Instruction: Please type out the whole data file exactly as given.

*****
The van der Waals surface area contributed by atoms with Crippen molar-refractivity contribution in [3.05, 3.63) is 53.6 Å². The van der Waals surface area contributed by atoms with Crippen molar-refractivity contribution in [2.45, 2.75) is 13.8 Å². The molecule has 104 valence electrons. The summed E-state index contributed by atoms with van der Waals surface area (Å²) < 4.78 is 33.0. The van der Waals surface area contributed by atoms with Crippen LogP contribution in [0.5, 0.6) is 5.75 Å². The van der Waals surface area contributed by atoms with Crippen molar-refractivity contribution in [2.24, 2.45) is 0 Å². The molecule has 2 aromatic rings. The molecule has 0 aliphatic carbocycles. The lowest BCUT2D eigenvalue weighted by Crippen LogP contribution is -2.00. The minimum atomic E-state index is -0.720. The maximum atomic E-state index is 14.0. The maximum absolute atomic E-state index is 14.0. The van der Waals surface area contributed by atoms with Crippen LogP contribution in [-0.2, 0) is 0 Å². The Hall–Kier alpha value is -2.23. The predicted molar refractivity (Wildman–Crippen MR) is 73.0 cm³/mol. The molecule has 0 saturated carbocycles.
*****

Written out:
The van der Waals surface area contributed by atoms with Crippen molar-refractivity contribution in [3.05, 3.63) is 53.6 Å². The van der Waals surface area contributed by atoms with Crippen molar-refractivity contribution in [2.45, 2.75) is 13.8 Å². The molecule has 104 valence electrons. The summed E-state index contributed by atoms with van der Waals surface area (Å²) < 4.78 is 33.0. The van der Waals surface area contributed by atoms with Crippen LogP contribution in [0.5, 0.6) is 5.75 Å². The van der Waals surface area contributed by atoms with Crippen molar-refractivity contribution in [2.24, 2.45) is 0 Å². The molecule has 2 aromatic rings. The molecule has 0 aliphatic carbocycles. The lowest BCUT2D eigenvalue weighted by Crippen LogP contribution is -2.00. The minimum atomic E-state index is -0.720. The maximum atomic E-state index is 14.0. The maximum absolute atomic E-state index is 14.0. The van der Waals surface area contributed by atoms with Crippen LogP contribution in [-0.2, 0) is 0 Å². The Hall–Kier alpha value is -2.23. The predicted molar refractivity (Wildman–Crippen MR) is 73.0 cm³/mol. The molecule has 0 saturated carbocycles.